Shield AI moves into Australia with Sentient Vision Systems deal – Breaking Defense

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A civilian contractor embarked with the 31st Marine Expeditionary Unit, lands a V-BAT drone aboard the amphibious transport dock ship USS Green Bay (LPD-20) in the Philippine Sea, Feb. 2, 2023. (U.S. Marine Corps photo by Sgt. Andrew King)

DESTIN, Fla. — Defense tech startup Shield AI has established a presence Down Under with a deal to acquire a local Australian imagery tech firm, the company announced today.

Shield AI, headquartered in San Diego, said it has entered into a “definitive agreement” to acquire Sentient Vision Systems, an Aussie firm specializing in “passive, optical detection using wide area motion imagery” with AI-enabled sensors. The acquisition will go ahead pending closing and regulatory approval, Shield AI said.

“The companies will merge AI expertise and operational understanding to deliver superior intelligence surveillance and reconnaissance (ISR) capabilities for today’s rapidly changing defense and security environment,” Shield AI’s announcement says.

The companies already work together, having a announced a joint project in August to develop imagery tech. In today’s release, Shield AI President Brandon Tseng made it clear the acquisition — combining Shield AI’s artificial intelligence pilot, drones and Sentient’s imagery capabilities — is meant to help his firm to provide a solution for the US Department of Defense in its quest for “an all-seeing eye over tens of thousands of square miles, 24/7, without the need for GPS or communication links.”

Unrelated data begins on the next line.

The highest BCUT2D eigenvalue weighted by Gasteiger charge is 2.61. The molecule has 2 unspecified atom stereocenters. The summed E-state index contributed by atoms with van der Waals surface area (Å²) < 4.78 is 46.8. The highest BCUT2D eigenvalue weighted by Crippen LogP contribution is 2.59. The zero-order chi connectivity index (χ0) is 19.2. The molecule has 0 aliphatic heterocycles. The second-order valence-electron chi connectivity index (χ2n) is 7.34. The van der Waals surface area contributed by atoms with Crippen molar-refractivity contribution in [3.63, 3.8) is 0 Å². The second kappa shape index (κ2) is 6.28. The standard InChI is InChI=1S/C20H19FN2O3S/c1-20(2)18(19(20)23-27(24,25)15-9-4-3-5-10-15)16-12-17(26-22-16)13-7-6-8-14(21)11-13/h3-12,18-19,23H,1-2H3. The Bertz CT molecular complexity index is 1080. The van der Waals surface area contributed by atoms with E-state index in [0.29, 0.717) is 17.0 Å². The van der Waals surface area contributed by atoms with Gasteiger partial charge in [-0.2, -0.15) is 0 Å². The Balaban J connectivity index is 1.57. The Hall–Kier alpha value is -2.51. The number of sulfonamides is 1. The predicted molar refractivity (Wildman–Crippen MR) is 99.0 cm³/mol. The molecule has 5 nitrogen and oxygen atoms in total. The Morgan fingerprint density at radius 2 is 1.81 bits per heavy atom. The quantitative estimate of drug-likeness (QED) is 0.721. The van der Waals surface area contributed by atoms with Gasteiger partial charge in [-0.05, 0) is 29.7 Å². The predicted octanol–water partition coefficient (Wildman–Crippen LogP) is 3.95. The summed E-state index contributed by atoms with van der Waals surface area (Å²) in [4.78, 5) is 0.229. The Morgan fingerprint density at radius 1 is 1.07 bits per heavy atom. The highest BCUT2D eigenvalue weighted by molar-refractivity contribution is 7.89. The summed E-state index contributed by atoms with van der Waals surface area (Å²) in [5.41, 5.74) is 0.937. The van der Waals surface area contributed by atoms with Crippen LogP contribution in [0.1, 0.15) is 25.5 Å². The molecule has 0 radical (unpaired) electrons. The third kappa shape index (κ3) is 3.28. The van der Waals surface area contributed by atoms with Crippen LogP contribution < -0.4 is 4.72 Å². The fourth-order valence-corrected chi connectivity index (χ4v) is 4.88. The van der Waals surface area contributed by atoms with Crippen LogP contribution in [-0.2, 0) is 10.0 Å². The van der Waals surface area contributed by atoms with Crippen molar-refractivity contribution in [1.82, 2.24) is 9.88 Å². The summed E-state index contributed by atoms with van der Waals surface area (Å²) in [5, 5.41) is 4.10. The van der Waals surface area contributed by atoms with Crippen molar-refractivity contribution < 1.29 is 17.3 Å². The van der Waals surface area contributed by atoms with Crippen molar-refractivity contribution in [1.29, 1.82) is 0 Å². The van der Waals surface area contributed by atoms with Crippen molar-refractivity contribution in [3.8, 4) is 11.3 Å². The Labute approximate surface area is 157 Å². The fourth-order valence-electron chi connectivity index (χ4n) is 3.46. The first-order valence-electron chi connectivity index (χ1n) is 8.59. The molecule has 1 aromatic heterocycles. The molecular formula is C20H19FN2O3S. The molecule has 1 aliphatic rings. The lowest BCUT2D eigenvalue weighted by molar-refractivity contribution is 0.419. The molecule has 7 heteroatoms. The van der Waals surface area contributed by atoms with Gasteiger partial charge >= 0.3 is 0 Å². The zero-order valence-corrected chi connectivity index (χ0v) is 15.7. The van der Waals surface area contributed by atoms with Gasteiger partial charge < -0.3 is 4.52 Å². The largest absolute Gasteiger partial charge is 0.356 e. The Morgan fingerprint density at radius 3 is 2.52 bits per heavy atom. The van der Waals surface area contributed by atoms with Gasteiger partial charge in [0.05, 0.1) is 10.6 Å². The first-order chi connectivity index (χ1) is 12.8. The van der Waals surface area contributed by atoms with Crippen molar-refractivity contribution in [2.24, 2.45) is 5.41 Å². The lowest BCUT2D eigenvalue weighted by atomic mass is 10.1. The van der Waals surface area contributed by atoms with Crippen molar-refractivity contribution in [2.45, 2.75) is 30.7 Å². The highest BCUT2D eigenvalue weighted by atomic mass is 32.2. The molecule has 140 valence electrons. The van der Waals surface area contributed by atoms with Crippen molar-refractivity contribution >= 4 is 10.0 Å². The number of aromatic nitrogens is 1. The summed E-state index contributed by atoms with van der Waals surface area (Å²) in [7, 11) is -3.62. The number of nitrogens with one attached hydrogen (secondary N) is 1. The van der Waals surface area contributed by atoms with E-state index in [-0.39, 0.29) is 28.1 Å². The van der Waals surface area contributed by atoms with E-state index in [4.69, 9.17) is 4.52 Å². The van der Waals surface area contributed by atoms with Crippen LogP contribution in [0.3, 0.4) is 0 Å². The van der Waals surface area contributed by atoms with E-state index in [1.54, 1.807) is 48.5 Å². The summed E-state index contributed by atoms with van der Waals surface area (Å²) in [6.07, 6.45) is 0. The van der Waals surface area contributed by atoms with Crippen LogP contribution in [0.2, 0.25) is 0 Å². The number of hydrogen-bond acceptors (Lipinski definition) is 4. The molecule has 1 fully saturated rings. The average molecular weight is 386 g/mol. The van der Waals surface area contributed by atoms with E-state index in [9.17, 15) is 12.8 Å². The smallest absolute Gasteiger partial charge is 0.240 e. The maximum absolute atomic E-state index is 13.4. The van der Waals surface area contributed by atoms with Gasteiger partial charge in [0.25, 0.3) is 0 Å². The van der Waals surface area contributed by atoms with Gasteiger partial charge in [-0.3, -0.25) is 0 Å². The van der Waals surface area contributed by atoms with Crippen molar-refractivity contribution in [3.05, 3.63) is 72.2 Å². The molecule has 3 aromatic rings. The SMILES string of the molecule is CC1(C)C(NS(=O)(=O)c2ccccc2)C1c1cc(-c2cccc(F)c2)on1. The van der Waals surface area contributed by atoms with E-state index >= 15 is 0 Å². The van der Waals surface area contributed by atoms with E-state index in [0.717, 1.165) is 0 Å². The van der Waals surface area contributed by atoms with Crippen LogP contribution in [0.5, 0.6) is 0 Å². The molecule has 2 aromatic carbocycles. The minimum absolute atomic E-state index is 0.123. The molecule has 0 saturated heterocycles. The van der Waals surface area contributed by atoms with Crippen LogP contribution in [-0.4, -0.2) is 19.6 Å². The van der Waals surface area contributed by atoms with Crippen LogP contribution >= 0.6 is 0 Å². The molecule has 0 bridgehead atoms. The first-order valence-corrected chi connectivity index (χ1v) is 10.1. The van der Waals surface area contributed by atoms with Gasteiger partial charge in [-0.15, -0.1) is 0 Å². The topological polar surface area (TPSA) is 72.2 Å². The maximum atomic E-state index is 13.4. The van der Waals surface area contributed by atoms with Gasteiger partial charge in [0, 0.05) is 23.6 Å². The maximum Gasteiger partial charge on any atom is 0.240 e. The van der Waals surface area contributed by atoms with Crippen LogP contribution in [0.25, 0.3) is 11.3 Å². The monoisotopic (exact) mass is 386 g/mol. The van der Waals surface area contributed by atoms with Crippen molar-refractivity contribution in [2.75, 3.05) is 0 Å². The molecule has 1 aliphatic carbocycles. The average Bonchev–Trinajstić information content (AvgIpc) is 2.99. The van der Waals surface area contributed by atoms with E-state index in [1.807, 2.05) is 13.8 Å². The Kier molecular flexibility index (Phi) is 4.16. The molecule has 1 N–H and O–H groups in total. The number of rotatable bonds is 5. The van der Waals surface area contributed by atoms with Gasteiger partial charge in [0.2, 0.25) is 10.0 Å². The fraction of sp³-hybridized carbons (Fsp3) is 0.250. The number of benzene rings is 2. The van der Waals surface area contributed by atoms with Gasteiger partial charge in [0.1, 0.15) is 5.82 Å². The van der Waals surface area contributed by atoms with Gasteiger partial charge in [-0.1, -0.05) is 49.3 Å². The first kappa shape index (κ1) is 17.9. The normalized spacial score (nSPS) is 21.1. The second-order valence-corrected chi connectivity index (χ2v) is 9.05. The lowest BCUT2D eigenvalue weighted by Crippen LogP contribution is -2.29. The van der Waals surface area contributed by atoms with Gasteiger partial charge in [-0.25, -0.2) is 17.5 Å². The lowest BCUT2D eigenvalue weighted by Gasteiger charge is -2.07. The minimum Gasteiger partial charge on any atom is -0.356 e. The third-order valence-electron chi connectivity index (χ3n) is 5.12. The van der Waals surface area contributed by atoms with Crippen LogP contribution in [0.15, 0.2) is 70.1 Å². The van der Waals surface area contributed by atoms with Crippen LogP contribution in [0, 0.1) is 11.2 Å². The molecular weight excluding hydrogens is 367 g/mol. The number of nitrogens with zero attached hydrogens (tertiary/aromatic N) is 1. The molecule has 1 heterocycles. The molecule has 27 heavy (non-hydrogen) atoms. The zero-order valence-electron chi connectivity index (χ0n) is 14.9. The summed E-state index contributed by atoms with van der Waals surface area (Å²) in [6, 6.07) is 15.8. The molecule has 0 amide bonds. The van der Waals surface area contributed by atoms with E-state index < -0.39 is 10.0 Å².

RELATED: Shield AI, Boeing ink agreement to push AI, autonomous development

Sentient CEO Mark Palmer linked the acquisition to the tech development side of the AUKUS security arrangement known as Pillar II, saying Shield AI has the “technological expertise and maturity” to “deliver” on AUKUS objectives.

Shield AI says its AI pilot has flown from converted fighters or drones, including the company’s V-Bat drone, acquired when the company purchased a company called Martin UAV in 2021. For the DoD and other customers, the company has been pushing its Hivemind AI pilot, which it says can operate in electronic warfare and denied communications environments and control several aircraft at once.

Hivemind is “the Android operating system with the aircraft manufacturer,” Tseng told Breaking Defense in October. “So the same way Android works with Nokia, Samsung … we want to work with every OEM [original equipment manufacturer], every aircraft.”

Beyond AUKUS, the Australian military has expressed keen interest in intelligent, unmanned systems, especially as it pursues a “loyal wingman”-style program analogous to the US Air Force’s collaborate combat aircraft.

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